Fourteen years after a limited international showing, Ashes of Time, the third film by Hong Kong aesthete Wong Kar Wai (In the Mood for Love), gets a full U.S. release in a "Redux" version that's been tightened and technically enhanced by its director.

Fourteen years after a limited international showing, Ashes of Time, the third film by Hong Kong aesthete Wong Kar Wai (In the Mood for Love), gets a full U.S. release in a "Redux" version that's been tightened and technically enhanced by its director.

It's Wong's entry into the wuxia genre of swordsmen fighting for honor or money, more recently typified by House of Flying Daggers, and it comes with his distinctive characteristics and some favorite performers.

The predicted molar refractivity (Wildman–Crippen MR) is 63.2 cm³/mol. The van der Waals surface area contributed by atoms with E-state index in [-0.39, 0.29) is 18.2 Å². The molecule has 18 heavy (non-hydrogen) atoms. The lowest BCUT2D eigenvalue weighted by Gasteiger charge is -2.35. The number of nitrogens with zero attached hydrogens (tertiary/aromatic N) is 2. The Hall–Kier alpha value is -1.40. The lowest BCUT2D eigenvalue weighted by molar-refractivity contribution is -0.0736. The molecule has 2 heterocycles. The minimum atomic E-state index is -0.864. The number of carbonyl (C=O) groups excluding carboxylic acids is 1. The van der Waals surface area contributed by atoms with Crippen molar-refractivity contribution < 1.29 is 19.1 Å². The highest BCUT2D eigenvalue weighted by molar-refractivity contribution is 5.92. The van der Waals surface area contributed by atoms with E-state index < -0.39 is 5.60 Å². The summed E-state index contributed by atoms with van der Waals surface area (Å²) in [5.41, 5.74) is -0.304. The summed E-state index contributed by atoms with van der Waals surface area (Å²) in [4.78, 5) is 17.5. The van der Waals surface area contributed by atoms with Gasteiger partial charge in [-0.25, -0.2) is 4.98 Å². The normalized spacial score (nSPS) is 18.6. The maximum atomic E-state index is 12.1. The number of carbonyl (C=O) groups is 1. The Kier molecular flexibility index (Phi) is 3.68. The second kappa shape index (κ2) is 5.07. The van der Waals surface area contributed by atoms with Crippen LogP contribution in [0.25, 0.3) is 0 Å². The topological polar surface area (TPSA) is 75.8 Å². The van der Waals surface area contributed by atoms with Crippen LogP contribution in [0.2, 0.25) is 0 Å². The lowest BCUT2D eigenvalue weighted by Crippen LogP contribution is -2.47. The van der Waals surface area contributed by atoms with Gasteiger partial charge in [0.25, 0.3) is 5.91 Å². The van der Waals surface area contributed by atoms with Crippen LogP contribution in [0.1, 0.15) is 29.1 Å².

One is Leslie Cheung as Ouyang Feng, a man who has exiled himself to the desert after losing his love to his brother and now acts as a middleman between revenge-seeking villagers and hired swords.

Ouyang is the center from which loosely collected strands of plot emanate. There is the woman he loved (Maggie Cheung), a close friend since childhood (Tony Leung Ka Fai) and a swordsman going blind (Tony Leung Chiu Wai), each separated from what they want by vocation, pride or foolish choices.

As is the filmmaker's way, what's laid out doesn't provide a traditional sense of narrative satisfaction, and as it's early in his career, he hasn't mastered the art of creating a thoroughly intoxicating sensual feast.

But if you pick up on his rhythm, Wong can induce a trancelike state, between his elliptical narrative and the cinematography of Christopher Doyle. Wong's frequent collaborator saturates the desert landscape in blue and gold and turns an inferno into one of the most beautiful things you'll ever lay eyes on.